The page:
#Fulla5 w/ Auburn great Will Herring (@wherring54)

So, who better for my first ever #Fulla5 interview (5 questions) than 8 year NFL veteran and former Auburn standout Will Herring? I couldn’t think of anyone. He’s just a super guy. Throw in the fact that, like me, he’s an Opelika boy, and he was the perfect choice.

Will H and me

He played 8 years in the NFL and I played 8 days at Opelika Junior High, so we’re basically the same guy.

Will recently went to work as a mortgage banker with Ameris Bank and is also one of the owners of The AU Club. He’s also very active in the community with organizations such as Youth For Christ. He is one busy guy.

He lives in Auburn with his wife Ashley and their three beautiful children.

At Auburn, he earned letters each year from 2003-2006 while playing safety before moving to outside linebacker his senior season. Upon his departure from The Plains, he held the school’s career record with 49 consecutive starts. He was selected in the 5th round of the 2007 NFL draft by the Seattle Seahawks. He went on to play for the Saints and Rams, too. But his life is so much more than football.

1) How does banking compare to football? What’s more rewarding, sacking a quarterback or approving someone for their first home loan?

I can honestly say I didn’t grow up thinking I wanted to be a mortgage banker after playing in the NFL. However, both can be very fulfilling. Making a big hit to spark the defense is pretty cool, but it’s also pretty gratifying helping someone buy the home of their dreams.  It’s easy to let what you do define who you are. While playing football was a lot of fun, I tried to keep it in perspective. Faith, family, and friends last a lifetime. I always knew my football career would end.

Will Seahawks

* http://amerisbankmortgage.com/banker/WillHerring

2) The family keeps growing. Now you have little Isaiah. To you, how are baby boys different from baby girls? How has the faith that you and Ashley share impacted your decision to adopt?

I always heard boys were way more of a handful than girls. Well, besides Isaiah being twice the size of his sisters at 11 months, he’s pretty laid back. He will hit you with a mean head butt though if you’re not careful. Years ago, The Lord put it on Ashley’s heart to adopt. He has blessed up beyond our dreams with 3 beautiful children, two of which are through adoption.

Will Herring family

3) Is Auburn the uncrowned 2004 National Champions? What’s your fondest memory from your times on “The Plains” and why? (USC was stripped of their BCS title due to infractions involving Reggie Bush.)

I think we’re ok with just being 2004 SEC Champs. Sure, we all wish we’d have gotten a shot, but it is what it is. 13-0. No regrets. I think my favorite memory was beating Tennessee up in Knoxville pretty handedly. That was the game where we realized that this was a special team.

*By the way, if you haven’t heard Will’s 2013 pre-game Iron Bowl speech, watch this. It’ll give you chill bumps. @WarBlogle added it to the highlights following the game, which was one of the most exciting finishes in the history of college football. #KickSix

4) What are your fondest memories from growing up in Opelika?

Going to eat breakfast at Tyler’s with my dad and brother after freezing all morning in a deer stand.

*I love that he keeps it so simple. Family. That’s what it’s all about.

5) So what’s new at the AU Club?

The AU Club has got a lot of great things going on. We’ve hired Robert Hines as our new chef for Clubhouse Restaurant and he’s been incredible! The restaurant is open to the public. We’re slowing chipping away at a few minor renovations in the restaurant to enhance the dining experience.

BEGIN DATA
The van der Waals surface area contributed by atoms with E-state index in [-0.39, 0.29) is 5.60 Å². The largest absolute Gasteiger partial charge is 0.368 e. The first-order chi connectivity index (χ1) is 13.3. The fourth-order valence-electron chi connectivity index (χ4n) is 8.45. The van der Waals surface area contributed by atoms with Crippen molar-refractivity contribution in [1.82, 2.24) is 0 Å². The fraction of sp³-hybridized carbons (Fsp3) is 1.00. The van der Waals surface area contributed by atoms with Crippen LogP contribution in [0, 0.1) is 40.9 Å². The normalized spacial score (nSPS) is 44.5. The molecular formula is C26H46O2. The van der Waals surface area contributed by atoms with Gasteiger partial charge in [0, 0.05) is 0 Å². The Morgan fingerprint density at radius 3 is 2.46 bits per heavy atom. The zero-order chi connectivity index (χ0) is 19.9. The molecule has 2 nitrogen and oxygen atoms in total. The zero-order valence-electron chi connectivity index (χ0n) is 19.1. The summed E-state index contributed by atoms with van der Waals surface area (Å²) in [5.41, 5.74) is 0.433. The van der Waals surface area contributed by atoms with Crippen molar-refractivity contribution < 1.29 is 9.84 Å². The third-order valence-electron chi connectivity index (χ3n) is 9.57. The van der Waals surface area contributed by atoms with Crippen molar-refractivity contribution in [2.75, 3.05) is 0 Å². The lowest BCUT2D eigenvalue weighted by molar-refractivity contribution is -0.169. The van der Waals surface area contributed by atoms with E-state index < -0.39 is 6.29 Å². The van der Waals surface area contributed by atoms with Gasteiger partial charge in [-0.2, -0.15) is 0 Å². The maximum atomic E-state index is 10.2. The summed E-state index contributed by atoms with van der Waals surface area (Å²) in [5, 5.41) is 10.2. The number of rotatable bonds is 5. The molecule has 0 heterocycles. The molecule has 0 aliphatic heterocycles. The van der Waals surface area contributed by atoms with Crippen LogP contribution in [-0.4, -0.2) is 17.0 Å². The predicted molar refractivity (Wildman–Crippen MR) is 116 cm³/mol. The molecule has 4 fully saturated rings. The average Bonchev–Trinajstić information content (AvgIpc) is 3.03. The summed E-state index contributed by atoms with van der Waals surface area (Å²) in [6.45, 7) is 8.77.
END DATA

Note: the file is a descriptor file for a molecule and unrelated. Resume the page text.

• The list of improvements include:
  • wine lockers for members
  • replacing carpet with hardwood flooring
  • addition of historic Auburn artwork throughout
  • replacing current countertop with concrete counter top

Now that the weather has warmed up, golf is in full swing and summer is just around the corner!


Be sure to follow Will (wherring54) and AU Golf Club on Twitter.

Thanks for your time, Will. War Eagle, Go Dawgs, and God Bless!

Jody Fuller is from Opelika, Ala. He is a comic, speaker, writer and soldier with three tours of duty in Iraq. He is also a lifetime stutterer. He can be reached at jody@jodyfuller.com. For more information, please visit http://www.jodyfuller.com.

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Patience pays off

“I’m a very patient person,” I often say. “I just hate waiting.”

For five days last week I wore my ACUs for the first time since September. For you civilian folks, the ACU is the Army Combat Uniform. I’m 23 pounds lighter than when I last wore them, so they fit better than ever. I took pride in my look as I reported to my new Army Reserve unit at Ft. Gillem, GA near Atlanta.

I showed up the first day about 15 minutes early. There’s that old Army saying about showing up 15 minutes early or you’re late. I’ve never been a fan of that. I just like to be there on time. So, on the second day, I showed up 15 minutes late. I just wanted to balance things out.

The first day was spent filling out paperwork. They must’ve cut down three trees just to have enough paper to collect my information. The paperwork was followed by more registration online, but I could do only so much due to the expired certificates on my common access card. For you civilian folks, that’s my ID card, which is inserted into the computer for access.

I was unable to get very much accomplished due to the lack of the aforementioned access. I called to make an appointment to have a new ID card made, but they couldn’t see me until August 10. I just shook my head and wished I had a bracelet on my wrist with the letters WWPD. We’ve all seen the What Would Jesus Do bracelets, but mine would be What Would Patton Do. Seriously, how would one of the greatest leaders in our nation’s history feel about our dependence upon computers?

All in all, it was a good first day, but it was a long first day. The unit pays for a hotel room during our drills or as they call them in the Reserves “Battle Assemblies.” I still call them drills, thank you very much. I got to the hotel room, and my room was not paid. I didn’t think to get any numbers from anyone in the unit during the day, so I was not a happy camper. I needed to go home to retrieve some paperwork anyway, so this was just the Good Lord giving me some guidance.

I still felt dejected. I was also starving to death, so I went to the Cracker Barrel across the street before heading home. Since I’d not been able to check into my hotel room, I was still in my uniform. My food took seemingly forever to cook. The manager came out twice to apologize for the delay. I showed my patience and put on a happy face but was still dejected. Once the food arrived, things got better.